- To take an observation
- Observation Ob`ser*va"tion, n. [L. observatio: cf. F.
1. The act or the faculty of observing or taking notice; the
act of seeing, or of fixing the mind upon, anything.
My observation, which very seldom lies. --Shak. [1913 Webster]
5. (Science) (a) The act of recognizing and noting some fact or occurrence in nature, as an aurora, a corona, or the structure of an animal. (b) Specifically, the act of measuring, with suitable instruments, some magnitude, as the time of an occultation, with a clock; the right ascension of a star, with a transit instrument and clock; the sun's altitude, or the distance of the moon from a star, with a sextant; the temperature, with a thermometer, etc. (c) The information so acquired; as, to record one's observations carefully. [1913 Webster]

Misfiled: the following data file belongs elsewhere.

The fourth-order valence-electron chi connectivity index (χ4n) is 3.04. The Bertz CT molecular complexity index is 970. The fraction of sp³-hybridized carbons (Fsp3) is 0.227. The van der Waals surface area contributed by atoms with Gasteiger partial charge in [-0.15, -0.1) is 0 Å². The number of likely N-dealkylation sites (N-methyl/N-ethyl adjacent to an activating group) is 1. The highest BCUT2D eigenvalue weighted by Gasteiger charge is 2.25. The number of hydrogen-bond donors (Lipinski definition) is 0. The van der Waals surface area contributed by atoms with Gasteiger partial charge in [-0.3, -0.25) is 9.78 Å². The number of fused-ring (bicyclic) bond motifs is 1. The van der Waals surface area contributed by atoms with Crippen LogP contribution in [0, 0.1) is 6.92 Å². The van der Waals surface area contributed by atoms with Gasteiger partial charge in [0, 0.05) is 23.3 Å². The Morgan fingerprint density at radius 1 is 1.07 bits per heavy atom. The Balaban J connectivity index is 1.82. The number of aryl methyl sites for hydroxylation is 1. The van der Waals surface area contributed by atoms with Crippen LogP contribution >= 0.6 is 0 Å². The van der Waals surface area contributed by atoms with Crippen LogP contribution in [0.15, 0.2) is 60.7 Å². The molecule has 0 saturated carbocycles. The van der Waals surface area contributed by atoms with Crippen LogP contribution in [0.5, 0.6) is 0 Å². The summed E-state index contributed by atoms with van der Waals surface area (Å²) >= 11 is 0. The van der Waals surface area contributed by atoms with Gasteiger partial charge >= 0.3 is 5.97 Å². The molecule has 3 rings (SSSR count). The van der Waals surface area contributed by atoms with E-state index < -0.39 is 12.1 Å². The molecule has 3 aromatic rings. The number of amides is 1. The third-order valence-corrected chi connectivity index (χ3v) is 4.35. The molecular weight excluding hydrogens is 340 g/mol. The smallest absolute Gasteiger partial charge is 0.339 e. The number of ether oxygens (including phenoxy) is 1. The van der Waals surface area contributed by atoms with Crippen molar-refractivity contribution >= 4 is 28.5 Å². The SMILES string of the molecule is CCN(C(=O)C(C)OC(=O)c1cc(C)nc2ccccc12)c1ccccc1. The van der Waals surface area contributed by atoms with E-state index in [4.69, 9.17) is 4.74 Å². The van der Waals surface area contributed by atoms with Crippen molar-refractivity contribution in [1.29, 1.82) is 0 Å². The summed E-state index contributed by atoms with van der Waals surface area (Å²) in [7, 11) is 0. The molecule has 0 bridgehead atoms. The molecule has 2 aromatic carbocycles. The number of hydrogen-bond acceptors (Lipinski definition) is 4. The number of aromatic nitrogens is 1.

Note: When a phenomenon is scrutinized as it occurs in nature, the act is termed an observation. When the conditions under which the phenomenon occurs are artificial, or arranged beforehand by the observer, the process is called an experiment. Experiment includes observation. [1913 Webster]
The Collaborative International Dictionary of English. 2000.